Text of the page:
Why soft brands are gaining momentum with developers

(It's clear guests want a curated, bespoke experience, and the industry's biggest names are willing to help independents get their name out there.)

Independent hotels have never been in a better place, particularly now that larger hotel companies are willing to step in and shoulder some of their overhead. It's clear guests want a curated, bespoke experience, and the industry's biggest names are willing to help independents get their name out there through soft-branded associations. But is the relationship worth it?

According to Gautam Sharma, president of Global Vision Hotels, he gravitated toward soft branding in order to have the support of a major brand in the back end, as well as its marketing dollars. Sharma is in the process of expanding his own sub-brand, enVision Hotels, beginning with a property at Boston’s Longwood Medical Center and expanding to St. Paul, Minn., and beyond. But Sharma had a problem: Developing independently is an expensive and difficult process, so he turned to Choice Hotels International’s Ascend Hotel Collection for assistance. 

“Once we had success with the [Longwood] property, we stopped all other development and began making more enVisions,” Sharma said. “To do it independently we would have to spend a lot of money and maybe not get what we were looking for. Ascend provided that security, as well as marketing support.”

The enVision Hotel Boston

Janis Cannon, SVP, upscale brands at Choice, said if owners want to use soft branding to further the development of their own unique brand, they will be supported by the Ascend Collection. In addition, the opportunity to attach the name of a major brand to a property can open up new avenues for financing, and often provides back-end investments such as property-management systems and access to loyalty programs.

“The future of travel is going to be more about customization and personalization, and not just what is going on in the hotel,” Cannon said. “Everyone has their own unique story to tell, and how to bring that story to life is important.”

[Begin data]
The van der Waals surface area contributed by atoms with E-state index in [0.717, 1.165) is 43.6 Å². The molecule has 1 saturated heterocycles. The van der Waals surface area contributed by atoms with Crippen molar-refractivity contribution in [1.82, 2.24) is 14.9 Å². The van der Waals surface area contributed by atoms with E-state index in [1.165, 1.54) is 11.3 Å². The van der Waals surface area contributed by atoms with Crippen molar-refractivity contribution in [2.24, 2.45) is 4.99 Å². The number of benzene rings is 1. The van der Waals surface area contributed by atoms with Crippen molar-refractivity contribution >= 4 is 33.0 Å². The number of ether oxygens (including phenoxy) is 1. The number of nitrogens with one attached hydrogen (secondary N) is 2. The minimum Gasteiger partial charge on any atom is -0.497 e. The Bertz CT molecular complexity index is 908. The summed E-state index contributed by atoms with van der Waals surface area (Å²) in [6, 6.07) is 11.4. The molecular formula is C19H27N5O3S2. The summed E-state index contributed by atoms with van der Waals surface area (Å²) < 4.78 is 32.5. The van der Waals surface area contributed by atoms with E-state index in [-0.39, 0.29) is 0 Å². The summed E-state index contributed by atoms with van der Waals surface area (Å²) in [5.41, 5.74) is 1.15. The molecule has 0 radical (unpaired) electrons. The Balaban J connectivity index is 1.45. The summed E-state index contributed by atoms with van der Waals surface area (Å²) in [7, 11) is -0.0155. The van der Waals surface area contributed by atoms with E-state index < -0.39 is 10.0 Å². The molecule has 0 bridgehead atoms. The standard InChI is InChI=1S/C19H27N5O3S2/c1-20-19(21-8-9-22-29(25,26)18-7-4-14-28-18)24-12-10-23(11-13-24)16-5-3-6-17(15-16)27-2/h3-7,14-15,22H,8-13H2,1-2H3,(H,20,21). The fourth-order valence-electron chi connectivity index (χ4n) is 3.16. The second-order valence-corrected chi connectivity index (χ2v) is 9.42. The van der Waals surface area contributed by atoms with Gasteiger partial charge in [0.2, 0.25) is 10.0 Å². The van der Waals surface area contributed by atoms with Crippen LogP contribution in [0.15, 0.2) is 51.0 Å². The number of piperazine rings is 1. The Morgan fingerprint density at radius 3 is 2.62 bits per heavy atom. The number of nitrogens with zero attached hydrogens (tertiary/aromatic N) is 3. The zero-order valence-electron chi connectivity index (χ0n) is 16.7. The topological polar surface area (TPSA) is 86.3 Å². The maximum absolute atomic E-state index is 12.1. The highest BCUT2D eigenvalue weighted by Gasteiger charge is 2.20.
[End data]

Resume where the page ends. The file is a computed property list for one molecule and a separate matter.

To Sharma, taking on the mantle of the Ascend Collection did not mean free business. In his experience, brands have the potential to help a hotel earn 50 percent to 70 percent of business from their internal reservation system, but that is in addition to what a hotel is already booking. The challenge to Sharma comes from a high degree of competition found throughout the industry, as well as an ever-growing mountain of brands.

“[EnVision] has more publicity now, so people are starting to understand it as a soft brand, but it’s sometimes hard to understand how many brands a single company can have,” Sharma said. “There are almost 90 brands out there; it’s tough to differentiate and when they see ‘Ascend’ attached to our name it can be confusing, so we have to create a wonderful experience that can allay those fears.”

The penthouse suite at the Hotel Florence in Florence, S.C.

Grey Raines, owner of Raines Hospitality and president and principle of SpringBridge Development, said soft branding is the direction the industry is headed in right now, particularly with regards to loyalty programs and fees.

“As an independent, you are constantly weighing fees,” Raines said. “That fee creep every year seems to be getting tougher, and as we create and market our experience we’ve seen fees offset through our pricing power and improved [online travel agency] negotiations, so as far as independents versus soft brands, we see fees as neutral.”

SpringBridge’s Hotel Florence, located in Florence, S.C., also chose to side with Choice’s Ascend Collection, with Raines saying the association allowed the property to have a fully customized guest experience while comforting lenders. In fact, SpringBridge is in the process of developing three additional independent hotels and is considering soft-brand possibilities for them. This way, Raines and his team can focus on what they do best: Developing interesting hotels.

“Defining the experience is the most interesting part of developing an independent,” Raines said. “There is a perception that you can throw unique furniture in a room and be done, but [furniture, fixtures and equipment] is such a small piece of what creates a successful soft brand and hotel. We like this historical side, and using a location’s historical nature to create a story built around a property.”